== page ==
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Lysosomes are membrane bound organelles found in eukaryotic cells. They were first discovered by the Belgian cytologist Christian Rene de Duve in the 1950s[1]. They are around 0.5-1.0 µm in diameter[2].

Lysosomes, the digestive system of the cell, break down substances from outside the cell as well as digesting material from inside the cell. The organelle, which is mosly sperical in shape, varies in size and shape, depending on the material that is being broken down[3]. Lysosomes contain up to 40 different types of hydrolytic enzymes which control the digestion of macromolecules, such as nucleic acids and proteins, old cell parts, and other foriegn pathogens. Some of the most common lysosomal enzymes include proteasesnucleases, glycosidases, lipases, phospholipases, phosphatases and sulfatases which are all acid hydrolases[4]. These enzymes optimum pH is at 4.5 - 5.5 which, compared to the cytosols pH of 7.2, is very acidic. The acidic pH of the lumen is maintained by a vacular ATPase proton pump which pumps H+ Into the lysosome. These conditions help protect the cell from possible 'leakages', as the hydrolytic enzymes would not be able to function in the neutral pH of the cytosol.

Lysosomes are linked to a number of pathways, mainly endocytosis, autophagy and phagocytosis.


In endocytosis, molecules are taken in from the outside the cell and packaged into vesicles. These vesicles containing macromolecules and other small substances fuse with organelles inside the cell called early endosomes, which mature into late endosomes by becoming more acidic (roughly pH 6) due to the ATPase. It is here, in the late endosomes, where the digestion of the macromolecule starts. Late endosomes are sometimes known as multivesicular bodies (MVBs) as during the mauturing stage, some molecules are sorted into smaller vesicles, forming lumenal vesicals in the endosome lumen. Before the late endosomes fuse with a lysosome, they replace the RAB5 with RAB7[5].


Autophagy or autophagocytosis, is a process involving the use of lysosomes to digest intracellular components of the cell. There are two different autophagic pathways: selective and nonselective autophagy. Selective autophagy is the specific degradation of certain damaged organelles or protein aggregates in order to maintain homeostasis. Non-selective autophagy involves the random sequestration of cytoplasm to then by degraded in a lysosome so that the cytoplasm can be recycled - the resulting metabolites are needed by the cell for survival since this type of autophagy occurs when the cell is put under stress (e.g. starvation)[6].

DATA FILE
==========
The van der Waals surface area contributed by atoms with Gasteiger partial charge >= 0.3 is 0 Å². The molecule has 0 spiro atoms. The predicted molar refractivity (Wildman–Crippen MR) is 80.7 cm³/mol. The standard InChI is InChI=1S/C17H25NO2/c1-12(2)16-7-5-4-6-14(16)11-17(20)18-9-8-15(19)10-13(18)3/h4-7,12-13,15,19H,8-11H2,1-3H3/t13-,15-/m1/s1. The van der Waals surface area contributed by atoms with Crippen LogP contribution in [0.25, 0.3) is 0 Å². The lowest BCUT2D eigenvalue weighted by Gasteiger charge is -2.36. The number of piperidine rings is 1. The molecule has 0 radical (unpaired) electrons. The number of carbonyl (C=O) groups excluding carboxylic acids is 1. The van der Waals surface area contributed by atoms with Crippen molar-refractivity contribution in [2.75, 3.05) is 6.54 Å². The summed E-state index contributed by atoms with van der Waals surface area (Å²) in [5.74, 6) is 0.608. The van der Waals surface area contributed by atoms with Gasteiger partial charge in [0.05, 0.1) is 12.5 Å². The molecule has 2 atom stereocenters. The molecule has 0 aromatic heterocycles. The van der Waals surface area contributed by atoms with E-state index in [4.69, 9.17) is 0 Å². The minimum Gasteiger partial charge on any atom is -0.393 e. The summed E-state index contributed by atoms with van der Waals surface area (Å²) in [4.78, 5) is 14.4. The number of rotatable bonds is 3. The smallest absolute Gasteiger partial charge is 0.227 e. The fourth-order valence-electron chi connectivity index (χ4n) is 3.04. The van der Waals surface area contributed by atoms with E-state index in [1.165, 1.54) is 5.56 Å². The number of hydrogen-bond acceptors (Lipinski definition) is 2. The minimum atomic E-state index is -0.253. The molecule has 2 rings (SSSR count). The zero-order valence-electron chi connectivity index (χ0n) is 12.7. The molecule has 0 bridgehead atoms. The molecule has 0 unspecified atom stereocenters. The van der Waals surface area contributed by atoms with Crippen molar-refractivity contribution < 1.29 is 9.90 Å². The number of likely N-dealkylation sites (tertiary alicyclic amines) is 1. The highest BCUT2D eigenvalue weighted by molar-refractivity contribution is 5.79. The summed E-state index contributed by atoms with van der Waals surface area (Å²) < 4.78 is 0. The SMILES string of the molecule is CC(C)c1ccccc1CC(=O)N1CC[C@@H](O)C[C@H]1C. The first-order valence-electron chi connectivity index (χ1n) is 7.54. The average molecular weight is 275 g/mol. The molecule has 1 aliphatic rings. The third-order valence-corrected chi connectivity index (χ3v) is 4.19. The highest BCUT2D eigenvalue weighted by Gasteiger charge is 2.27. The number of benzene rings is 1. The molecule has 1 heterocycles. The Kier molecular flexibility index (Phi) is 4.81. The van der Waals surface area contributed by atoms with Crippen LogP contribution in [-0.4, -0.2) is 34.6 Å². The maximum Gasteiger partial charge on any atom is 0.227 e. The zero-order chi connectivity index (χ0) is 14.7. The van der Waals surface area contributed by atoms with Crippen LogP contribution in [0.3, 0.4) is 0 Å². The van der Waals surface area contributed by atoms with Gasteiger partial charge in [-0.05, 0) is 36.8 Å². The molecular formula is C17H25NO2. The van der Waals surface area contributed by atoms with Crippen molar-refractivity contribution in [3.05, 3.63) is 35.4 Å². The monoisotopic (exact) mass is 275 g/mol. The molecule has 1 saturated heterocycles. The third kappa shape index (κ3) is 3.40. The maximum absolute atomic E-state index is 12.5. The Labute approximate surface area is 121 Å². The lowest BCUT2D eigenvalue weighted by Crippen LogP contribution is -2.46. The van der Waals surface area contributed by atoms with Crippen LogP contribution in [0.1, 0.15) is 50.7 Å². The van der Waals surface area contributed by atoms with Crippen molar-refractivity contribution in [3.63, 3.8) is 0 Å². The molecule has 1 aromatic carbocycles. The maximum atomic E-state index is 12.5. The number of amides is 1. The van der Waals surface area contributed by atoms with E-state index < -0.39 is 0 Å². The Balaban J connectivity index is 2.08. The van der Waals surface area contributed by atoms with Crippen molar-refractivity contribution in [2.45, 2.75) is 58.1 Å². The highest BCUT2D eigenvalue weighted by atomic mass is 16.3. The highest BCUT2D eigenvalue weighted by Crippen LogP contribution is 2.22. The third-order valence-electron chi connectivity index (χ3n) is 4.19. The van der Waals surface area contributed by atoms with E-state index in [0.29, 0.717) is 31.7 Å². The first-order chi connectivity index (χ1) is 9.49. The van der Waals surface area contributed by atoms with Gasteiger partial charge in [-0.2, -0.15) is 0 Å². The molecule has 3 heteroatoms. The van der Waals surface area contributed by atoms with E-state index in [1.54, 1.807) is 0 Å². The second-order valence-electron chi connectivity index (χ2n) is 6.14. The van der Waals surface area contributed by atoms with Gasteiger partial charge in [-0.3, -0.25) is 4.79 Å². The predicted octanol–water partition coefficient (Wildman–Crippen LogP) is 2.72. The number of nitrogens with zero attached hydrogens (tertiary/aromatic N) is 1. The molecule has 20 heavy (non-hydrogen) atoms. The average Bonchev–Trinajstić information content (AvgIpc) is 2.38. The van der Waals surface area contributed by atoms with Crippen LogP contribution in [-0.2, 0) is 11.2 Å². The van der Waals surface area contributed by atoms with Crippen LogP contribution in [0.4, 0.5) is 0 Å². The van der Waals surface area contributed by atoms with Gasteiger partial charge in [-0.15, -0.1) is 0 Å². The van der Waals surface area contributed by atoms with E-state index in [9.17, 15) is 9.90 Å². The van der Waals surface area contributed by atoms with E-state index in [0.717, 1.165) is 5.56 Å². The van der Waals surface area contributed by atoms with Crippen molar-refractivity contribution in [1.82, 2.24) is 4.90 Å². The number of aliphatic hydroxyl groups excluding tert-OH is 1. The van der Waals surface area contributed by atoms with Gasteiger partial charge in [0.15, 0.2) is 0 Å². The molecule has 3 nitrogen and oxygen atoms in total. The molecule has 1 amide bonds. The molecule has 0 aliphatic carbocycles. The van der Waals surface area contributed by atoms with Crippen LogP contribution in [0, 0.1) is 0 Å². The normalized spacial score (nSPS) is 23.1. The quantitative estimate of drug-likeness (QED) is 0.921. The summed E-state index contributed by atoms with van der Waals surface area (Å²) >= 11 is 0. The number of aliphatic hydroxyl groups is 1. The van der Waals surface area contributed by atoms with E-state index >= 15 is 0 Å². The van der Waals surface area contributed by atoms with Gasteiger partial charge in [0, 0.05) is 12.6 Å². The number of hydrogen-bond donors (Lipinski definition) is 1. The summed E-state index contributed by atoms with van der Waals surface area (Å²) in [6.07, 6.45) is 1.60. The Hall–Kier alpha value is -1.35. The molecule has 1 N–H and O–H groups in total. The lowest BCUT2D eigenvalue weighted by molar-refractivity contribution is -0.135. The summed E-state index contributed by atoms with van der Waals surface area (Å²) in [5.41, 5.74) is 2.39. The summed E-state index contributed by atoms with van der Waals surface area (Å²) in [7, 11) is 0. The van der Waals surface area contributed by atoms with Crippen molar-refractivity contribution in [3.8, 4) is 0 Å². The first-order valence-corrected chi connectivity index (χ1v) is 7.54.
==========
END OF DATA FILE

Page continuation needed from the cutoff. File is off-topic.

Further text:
The autophagic pathway involves the formation of an autophagosome, a double membrane structure, around the unwanted molecule. The autophagosome then fuses with a lysosome, the contents of which are digested by the hydrolytic enzymes. Permeases in the lysosomal membrane allow the resulting amino acids to be translocated into the cytoplasm where they can then be used to synthesize new proteins[7].

Autophagy plays an important role in maintaining the basic cell contents, but also plays a role in protecting the cell against certain pathogens and also maintaining the cells nutrient levels when starvation occurs making sure the cells vital processes can continue.


  2. Hardin, J., Bertoni, G. and Kleinsmith L. (2011), Becker’s World of The Cell, 8th edition, San Francisco, Pearson Education Inc.
  3. Cooper GM. The Cell: A Molecular Approach. 2nd edition. Sunderland (MA): Sinauer Associates; 2000. Lysosomes. Available from:
  4. Bruce Alberts [et al] "Molecular biology of the cell" 5th edition.
  5. Cell, Volume 122, Issue 5 2005, Rab Conversion as a Mechanism of Progression from Early to Late Endosomes:
  6. Lodish H, Berk A, Kaiser CA, Krieger M, Bretscher A, Ploegh H, Amon A, Scott MP. Molecular Cell Biology. 7th edition. New York: Macmillan Higher Education; 2013
  7. Lodish H, Berk A, Kaiser CA, Krieger M, Bretscher A, Ploegh H, Amon A, Scott MP. Molecular Cell Biology. 7th edition. New York: Macmillan Higher Education; 2013
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